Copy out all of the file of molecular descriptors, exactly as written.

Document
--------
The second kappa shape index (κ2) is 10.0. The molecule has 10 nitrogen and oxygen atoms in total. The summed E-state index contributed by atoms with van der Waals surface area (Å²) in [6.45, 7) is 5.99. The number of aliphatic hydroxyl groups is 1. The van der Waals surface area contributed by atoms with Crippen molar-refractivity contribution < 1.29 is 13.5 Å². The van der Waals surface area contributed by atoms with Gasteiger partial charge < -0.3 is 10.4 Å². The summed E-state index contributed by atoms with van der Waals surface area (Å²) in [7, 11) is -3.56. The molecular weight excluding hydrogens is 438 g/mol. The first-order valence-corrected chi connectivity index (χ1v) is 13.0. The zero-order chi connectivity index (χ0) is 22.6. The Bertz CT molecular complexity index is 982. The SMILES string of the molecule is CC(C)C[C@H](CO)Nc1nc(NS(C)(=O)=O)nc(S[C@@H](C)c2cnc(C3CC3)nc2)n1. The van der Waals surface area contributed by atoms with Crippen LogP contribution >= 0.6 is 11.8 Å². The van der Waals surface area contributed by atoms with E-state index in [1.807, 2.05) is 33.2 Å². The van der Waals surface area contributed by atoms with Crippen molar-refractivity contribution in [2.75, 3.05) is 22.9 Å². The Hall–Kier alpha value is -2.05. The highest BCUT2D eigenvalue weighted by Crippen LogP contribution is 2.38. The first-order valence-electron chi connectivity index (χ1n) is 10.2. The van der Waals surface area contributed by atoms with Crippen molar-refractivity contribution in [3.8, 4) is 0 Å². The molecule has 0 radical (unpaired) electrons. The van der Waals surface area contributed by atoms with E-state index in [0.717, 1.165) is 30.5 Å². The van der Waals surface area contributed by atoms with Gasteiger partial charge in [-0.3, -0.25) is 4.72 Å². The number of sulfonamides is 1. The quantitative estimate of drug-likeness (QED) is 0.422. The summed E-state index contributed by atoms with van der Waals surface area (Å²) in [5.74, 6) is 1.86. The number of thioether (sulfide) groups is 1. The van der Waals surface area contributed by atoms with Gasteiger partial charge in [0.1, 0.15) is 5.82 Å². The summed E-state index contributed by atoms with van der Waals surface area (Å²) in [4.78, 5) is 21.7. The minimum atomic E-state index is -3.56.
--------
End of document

The second kappa shape index (κ2) is 10.0. The molecule has 10 nitrogen and oxygen atoms in total. The summed E-state index contributed by atoms with van der Waals surface area (Å²) in [6.45, 7) is 5.99. The number of aliphatic hydroxyl groups is 1. The van der Waals surface area contributed by atoms with Crippen molar-refractivity contribution < 1.29 is 13.5 Å². The van der Waals surface area contributed by atoms with Gasteiger partial charge < -0.3 is 10.4 Å². The summed E-state index contributed by atoms with van der Waals surface area (Å²) in [7, 11) is -3.56. The molecular weight excluding hydrogens is 438 g/mol. The first-order valence-corrected chi connectivity index (χ1v) is 13.0. The zero-order chi connectivity index (χ0) is 22.6. The Bertz CT molecular complexity index is 982. The SMILES string of the molecule is CC(C)C[C@H](CO)Nc1nc(NS(C)(=O)=O)nc(S[C@@H](C)c2cnc(C3CC3)nc2)n1. The van der Waals surface area contributed by atoms with Crippen LogP contribution >= 0.6 is 11.8 Å². The van der Waals surface area contributed by atoms with E-state index in [1.807, 2.05) is 33.2 Å². The van der Waals surface area contributed by atoms with Crippen molar-refractivity contribution in [2.75, 3.05) is 22.9 Å². The Hall–Kier alpha value is -2.05. The highest BCUT2D eigenvalue weighted by Crippen LogP contribution is 2.38. The first-order valence-electron chi connectivity index (χ1n) is 10.2. The van der Waals surface area contributed by atoms with Crippen molar-refractivity contribution in [3.8, 4) is 0 Å². The molecule has 0 radical (unpaired) electrons. The van der Waals surface area contributed by atoms with E-state index in [0.717, 1.165) is 30.5 Å². The van der Waals surface area contributed by atoms with Gasteiger partial charge in [-0.3, -0.25) is 4.72 Å². The number of sulfonamides is 1. The quantitative estimate of drug-likeness (QED) is 0.422. The summed E-state index contributed by atoms with van der Waals surface area (Å²) in [5.74, 6) is 1.86. The number of thioether (sulfide) groups is 1. The van der Waals surface area contributed by atoms with Gasteiger partial charge in [0.1, 0.15) is 5.82 Å². The summed E-state index contributed by atoms with van der Waals surface area (Å²) in [4.78, 5) is 21.7. The minimum atomic E-state index is -3.56.